First, they sang at the largest church in the world. Next, they’ll sing at one of history’s most iconic musical venues.
On June 15, the choir from St. Michael the Archangel Catholic church in Cary will sing during mass at the Salzburg Cathedral in Austria – where Wolfgang Amadeus Mozart was baptized, served as an organist and performed some of his compositions for the first time.
The invitation, a laudable achievement for any musical group, came seven years after the choir sang at St. Peter’s Basilica in Vatican City and other churches in Italy.
Janos Czifra, music director at Salzburg Cathedral, “carefully reviewed” audiotapes and considered the choir’s resumé before inviting the group to sing within the “hallowed walls” of his church, according to a letter he wrote to the St. Michael church.
“Out of integrity to our rich tradition, we must keep a very high standard of musical excellence in discerning which choirs are invited to join us in the regular celebration of our Sunday liturgy,” he wrote.
The choir at St. Michael, located on High House Road in western Cary, includes about 200 people who sing in separate groups across several church services.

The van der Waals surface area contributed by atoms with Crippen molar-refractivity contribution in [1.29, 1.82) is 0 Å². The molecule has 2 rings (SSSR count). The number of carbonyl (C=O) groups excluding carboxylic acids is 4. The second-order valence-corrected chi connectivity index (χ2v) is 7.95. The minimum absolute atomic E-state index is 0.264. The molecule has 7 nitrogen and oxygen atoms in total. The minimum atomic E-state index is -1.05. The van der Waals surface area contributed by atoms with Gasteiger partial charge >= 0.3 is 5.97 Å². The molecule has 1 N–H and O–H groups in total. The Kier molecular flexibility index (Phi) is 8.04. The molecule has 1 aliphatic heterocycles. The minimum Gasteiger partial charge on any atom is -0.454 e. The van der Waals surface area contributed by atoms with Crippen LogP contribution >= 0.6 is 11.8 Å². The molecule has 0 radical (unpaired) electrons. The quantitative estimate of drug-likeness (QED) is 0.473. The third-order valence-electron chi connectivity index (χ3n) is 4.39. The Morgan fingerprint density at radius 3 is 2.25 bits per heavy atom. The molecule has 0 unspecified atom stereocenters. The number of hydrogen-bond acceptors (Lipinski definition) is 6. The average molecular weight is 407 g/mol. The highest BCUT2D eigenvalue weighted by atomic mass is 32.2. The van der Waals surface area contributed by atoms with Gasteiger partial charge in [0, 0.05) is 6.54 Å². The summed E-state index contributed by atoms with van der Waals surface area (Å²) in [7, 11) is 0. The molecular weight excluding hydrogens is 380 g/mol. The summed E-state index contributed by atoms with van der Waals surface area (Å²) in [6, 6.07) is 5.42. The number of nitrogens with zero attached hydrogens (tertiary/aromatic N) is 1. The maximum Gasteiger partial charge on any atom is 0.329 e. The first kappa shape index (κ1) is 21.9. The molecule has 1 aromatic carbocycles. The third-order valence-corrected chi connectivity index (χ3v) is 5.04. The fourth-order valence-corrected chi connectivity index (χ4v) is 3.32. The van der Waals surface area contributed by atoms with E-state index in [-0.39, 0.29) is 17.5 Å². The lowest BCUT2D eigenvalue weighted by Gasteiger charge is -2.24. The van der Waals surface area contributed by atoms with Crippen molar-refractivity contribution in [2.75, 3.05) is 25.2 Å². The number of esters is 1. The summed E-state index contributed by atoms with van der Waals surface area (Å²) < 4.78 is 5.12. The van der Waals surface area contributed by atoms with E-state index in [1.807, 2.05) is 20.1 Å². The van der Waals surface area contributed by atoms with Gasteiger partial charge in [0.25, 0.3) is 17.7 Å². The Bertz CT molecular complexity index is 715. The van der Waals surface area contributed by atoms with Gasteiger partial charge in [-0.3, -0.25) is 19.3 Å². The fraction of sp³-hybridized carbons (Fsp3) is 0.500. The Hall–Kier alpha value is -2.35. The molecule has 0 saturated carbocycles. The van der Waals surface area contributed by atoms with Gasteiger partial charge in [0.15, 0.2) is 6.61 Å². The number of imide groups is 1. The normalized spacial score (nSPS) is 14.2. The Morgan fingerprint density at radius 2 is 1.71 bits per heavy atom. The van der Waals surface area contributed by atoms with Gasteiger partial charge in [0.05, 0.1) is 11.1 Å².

About 30 of them will leave for Europe on Tuesday and return June 19. Aside from the Salzburg Cathedral, the choir will perform a concert at St. Stephens in Vienna.
Choir members said it will be fun to visit famous cities and take in some of the world’s most beautiful architecture.
But it will also be good for their spirit, they said.
During their last trip, they prayed together every morning and their confidence was built up by seeing promotional posters for their performance on the sides of buildings, Monsignor John Wall said.
Choir members were so moved by the experience in 2006 during their trip to Assisi, Italy, that they couldn’t help but break out in song in public, Wall recalled.
“It’s a bonding experience not just with each other but with God,” he said.
Choir members credit Wayne Cusher, the music director at St. Michael, for giving them the opportunity of a lifetime.
Cusher became the music director 16 years ago. Since then, he’s expanded the choir by combining his welcoming personality with standards that are challenging, said Lyn Walsh, a choir member.
“It’s very inviting,” she said of the choir. “There’s a cohesiveness that happens when a group comes together with a spiritual goal.”
“It’s not just about musical harmony, but harmony in general,” said Mary Mason, a choir member. “It takes a good director.”
Cusher, for his part, said he’s focused on the basics such as “listening to the blend of the choir, making sure one individual isn’t sticking out over the rest.”
Good choirs, he said, sound harmonic and joyful.
These days, his group is both.